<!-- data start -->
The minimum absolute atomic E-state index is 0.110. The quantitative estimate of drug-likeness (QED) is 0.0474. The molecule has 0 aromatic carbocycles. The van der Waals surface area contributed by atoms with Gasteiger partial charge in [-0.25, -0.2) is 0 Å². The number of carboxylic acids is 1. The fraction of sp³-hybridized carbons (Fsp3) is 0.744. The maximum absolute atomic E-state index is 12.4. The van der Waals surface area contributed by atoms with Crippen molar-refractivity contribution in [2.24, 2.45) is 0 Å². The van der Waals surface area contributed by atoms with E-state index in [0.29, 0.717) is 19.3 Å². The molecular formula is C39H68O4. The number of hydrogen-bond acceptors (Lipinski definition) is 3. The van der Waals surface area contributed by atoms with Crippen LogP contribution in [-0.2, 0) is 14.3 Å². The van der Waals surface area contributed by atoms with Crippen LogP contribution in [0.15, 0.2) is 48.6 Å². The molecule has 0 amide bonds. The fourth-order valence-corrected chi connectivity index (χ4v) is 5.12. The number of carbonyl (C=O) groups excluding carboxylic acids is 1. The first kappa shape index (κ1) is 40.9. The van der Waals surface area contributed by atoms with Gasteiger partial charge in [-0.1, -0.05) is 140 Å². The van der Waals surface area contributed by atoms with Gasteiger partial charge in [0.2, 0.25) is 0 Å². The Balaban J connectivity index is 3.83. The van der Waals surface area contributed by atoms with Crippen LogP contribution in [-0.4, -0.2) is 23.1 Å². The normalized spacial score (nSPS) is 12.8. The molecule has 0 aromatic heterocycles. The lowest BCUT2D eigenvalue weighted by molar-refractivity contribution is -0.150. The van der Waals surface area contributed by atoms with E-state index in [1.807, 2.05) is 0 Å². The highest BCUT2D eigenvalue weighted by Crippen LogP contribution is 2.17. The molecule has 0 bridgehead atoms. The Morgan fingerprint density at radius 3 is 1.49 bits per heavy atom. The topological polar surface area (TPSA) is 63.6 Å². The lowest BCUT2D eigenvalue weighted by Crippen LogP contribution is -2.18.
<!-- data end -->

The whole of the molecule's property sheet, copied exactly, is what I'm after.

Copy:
The minimum absolute atomic E-state index is 0.110. The quantitative estimate of drug-likeness (QED) is 0.0474. The molecule has 0 aromatic carbocycles. The van der Waals surface area contributed by atoms with Gasteiger partial charge in [-0.25, -0.2) is 0 Å². The number of carboxylic acids is 1. The fraction of sp³-hybridized carbons (Fsp3) is 0.744. The maximum absolute atomic E-state index is 12.4. The van der Waals surface area contributed by atoms with Crippen molar-refractivity contribution in [2.24, 2.45) is 0 Å². The van der Waals surface area contributed by atoms with E-state index in [0.29, 0.717) is 19.3 Å². The molecular formula is C39H68O4. The number of hydrogen-bond acceptors (Lipinski definition) is 3. The van der Waals surface area contributed by atoms with Crippen LogP contribution in [-0.2, 0) is 14.3 Å². The van der Waals surface area contributed by atoms with Crippen LogP contribution in [0.15, 0.2) is 48.6 Å². The molecule has 0 amide bonds. The fourth-order valence-corrected chi connectivity index (χ4v) is 5.12. The number of carbonyl (C=O) groups excluding carboxylic acids is 1. The first kappa shape index (κ1) is 40.9. The van der Waals surface area contributed by atoms with Gasteiger partial charge in [-0.1, -0.05) is 140 Å². The van der Waals surface area contributed by atoms with Gasteiger partial charge in [0.2, 0.25) is 0 Å². The Balaban J connectivity index is 3.83. The van der Waals surface area contributed by atoms with Crippen LogP contribution in [-0.4, -0.2) is 23.1 Å². The normalized spacial score (nSPS) is 12.8. The molecule has 0 aromatic heterocycles. The lowest BCUT2D eigenvalue weighted by molar-refractivity contribution is -0.150. The van der Waals surface area contributed by atoms with E-state index in [1.807, 2.05) is 0 Å². The highest BCUT2D eigenvalue weighted by Crippen LogP contribution is 2.17. The molecule has 0 bridgehead atoms. The Morgan fingerprint density at radius 3 is 1.49 bits per heavy atom. The topological polar surface area (TPSA) is 63.6 Å². The lowest BCUT2D eigenvalue weighted by Crippen LogP contribution is -2.18.